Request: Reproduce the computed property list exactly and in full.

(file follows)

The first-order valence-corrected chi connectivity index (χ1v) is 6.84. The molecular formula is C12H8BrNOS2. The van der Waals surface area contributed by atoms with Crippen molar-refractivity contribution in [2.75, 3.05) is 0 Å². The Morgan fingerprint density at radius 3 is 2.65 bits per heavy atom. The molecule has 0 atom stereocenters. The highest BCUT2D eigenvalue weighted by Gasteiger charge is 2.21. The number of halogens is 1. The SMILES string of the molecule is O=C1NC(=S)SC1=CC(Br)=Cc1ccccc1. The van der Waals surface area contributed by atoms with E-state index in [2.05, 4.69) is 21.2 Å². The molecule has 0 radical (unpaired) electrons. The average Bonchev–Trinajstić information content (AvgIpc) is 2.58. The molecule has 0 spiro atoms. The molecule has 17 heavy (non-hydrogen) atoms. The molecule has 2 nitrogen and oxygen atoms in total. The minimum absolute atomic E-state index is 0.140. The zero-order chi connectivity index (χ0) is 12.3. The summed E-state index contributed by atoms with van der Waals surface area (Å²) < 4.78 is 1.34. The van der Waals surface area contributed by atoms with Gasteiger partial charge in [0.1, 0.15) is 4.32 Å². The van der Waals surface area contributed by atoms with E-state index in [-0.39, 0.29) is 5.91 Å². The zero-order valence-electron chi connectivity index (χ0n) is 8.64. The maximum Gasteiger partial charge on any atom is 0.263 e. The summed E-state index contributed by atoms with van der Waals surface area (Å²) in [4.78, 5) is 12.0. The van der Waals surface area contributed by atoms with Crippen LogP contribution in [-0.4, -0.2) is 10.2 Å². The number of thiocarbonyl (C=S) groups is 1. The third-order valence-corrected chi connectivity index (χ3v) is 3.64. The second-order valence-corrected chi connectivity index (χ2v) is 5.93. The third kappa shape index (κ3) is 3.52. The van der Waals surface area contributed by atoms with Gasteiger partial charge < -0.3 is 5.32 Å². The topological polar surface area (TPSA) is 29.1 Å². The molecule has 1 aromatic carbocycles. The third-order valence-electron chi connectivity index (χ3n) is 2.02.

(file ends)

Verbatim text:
The first-order valence-corrected chi connectivity index (χ1v) is 6.84. The molecular formula is C12H8BrNOS2. The van der Waals surface area contributed by atoms with Crippen molar-refractivity contribution in [2.75, 3.05) is 0 Å². The Morgan fingerprint density at radius 3 is 2.65 bits per heavy atom. The molecule has 0 atom stereocenters. The highest BCUT2D eigenvalue weighted by Gasteiger charge is 2.21. The number of halogens is 1. The SMILES string of the molecule is O=C1NC(=S)SC1=CC(Br)=Cc1ccccc1. The van der Waals surface area contributed by atoms with E-state index in [2.05, 4.69) is 21.2 Å². The molecule has 0 radical (unpaired) electrons. The average Bonchev–Trinajstić information content (AvgIpc) is 2.58. The molecule has 0 spiro atoms. The molecule has 17 heavy (non-hydrogen) atoms. The molecule has 2 nitrogen and oxygen atoms in total. The minimum absolute atomic E-state index is 0.140. The zero-order chi connectivity index (χ0) is 12.3. The summed E-state index contributed by atoms with van der Waals surface area (Å²) < 4.78 is 1.34. The van der Waals surface area contributed by atoms with Gasteiger partial charge in [0.1, 0.15) is 4.32 Å². The van der Waals surface area contributed by atoms with E-state index in [-0.39, 0.29) is 5.91 Å². The zero-order valence-electron chi connectivity index (χ0n) is 8.64. The maximum Gasteiger partial charge on any atom is 0.263 e. The summed E-state index contributed by atoms with van der Waals surface area (Å²) in [4.78, 5) is 12.0. The van der Waals surface area contributed by atoms with Crippen LogP contribution in [-0.4, -0.2) is 10.2 Å². The number of thiocarbonyl (C=S) groups is 1. The third-order valence-corrected chi connectivity index (χ3v) is 3.64. The second-order valence-corrected chi connectivity index (χ2v) is 5.93. The third kappa shape index (κ3) is 3.52. The van der Waals surface area contributed by atoms with Gasteiger partial charge < -0.3 is 5.32 Å². The topological polar surface area (TPSA) is 29.1 Å². The molecule has 1 aromatic carbocycles. The third-order valence-electron chi connectivity index (χ3n) is 2.02.